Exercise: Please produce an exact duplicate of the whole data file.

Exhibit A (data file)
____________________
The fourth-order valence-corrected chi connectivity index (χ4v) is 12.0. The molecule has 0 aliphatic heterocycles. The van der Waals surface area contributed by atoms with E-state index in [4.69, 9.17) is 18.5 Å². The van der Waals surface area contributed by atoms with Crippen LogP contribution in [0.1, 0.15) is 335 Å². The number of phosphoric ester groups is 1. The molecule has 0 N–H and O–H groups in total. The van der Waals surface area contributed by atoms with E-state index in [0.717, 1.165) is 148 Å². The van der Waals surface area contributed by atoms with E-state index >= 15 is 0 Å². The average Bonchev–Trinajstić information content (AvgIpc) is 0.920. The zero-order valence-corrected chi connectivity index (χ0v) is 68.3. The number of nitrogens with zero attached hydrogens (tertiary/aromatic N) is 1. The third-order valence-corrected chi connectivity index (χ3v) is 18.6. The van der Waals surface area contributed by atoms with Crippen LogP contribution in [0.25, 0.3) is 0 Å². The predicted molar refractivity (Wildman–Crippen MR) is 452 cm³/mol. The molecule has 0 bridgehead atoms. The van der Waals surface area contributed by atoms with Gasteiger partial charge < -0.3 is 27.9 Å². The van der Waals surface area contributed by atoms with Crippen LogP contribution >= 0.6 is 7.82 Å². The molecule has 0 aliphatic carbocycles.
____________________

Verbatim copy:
The fourth-order valence-corrected chi connectivity index (χ4v) is 12.0. The molecule has 0 aliphatic heterocycles. The van der Waals surface area contributed by atoms with E-state index in [4.69, 9.17) is 18.5 Å². The van der Waals surface area contributed by atoms with Crippen LogP contribution in [0.1, 0.15) is 335 Å². The number of phosphoric ester groups is 1. The molecule has 0 N–H and O–H groups in total. The van der Waals surface area contributed by atoms with E-state index in [0.717, 1.165) is 148 Å². The van der Waals surface area contributed by atoms with E-state index >= 15 is 0 Å². The average Bonchev–Trinajstić information content (AvgIpc) is 0.920. The zero-order valence-corrected chi connectivity index (χ0v) is 68.3. The number of nitrogens with zero attached hydrogens (tertiary/aromatic N) is 1. The third-order valence-corrected chi connectivity index (χ3v) is 18.6. The van der Waals surface area contributed by atoms with Crippen LogP contribution in [0.25, 0.3) is 0 Å². The predicted molar refractivity (Wildman–Crippen MR) is 452 cm³/mol. The molecule has 0 bridgehead atoms. The van der Waals surface area contributed by atoms with Gasteiger partial charge < -0.3 is 27.9 Å². The van der Waals surface area contributed by atoms with Crippen LogP contribution >= 0.6 is 7.82 Å². The molecule has 0 aliphatic carbocycles.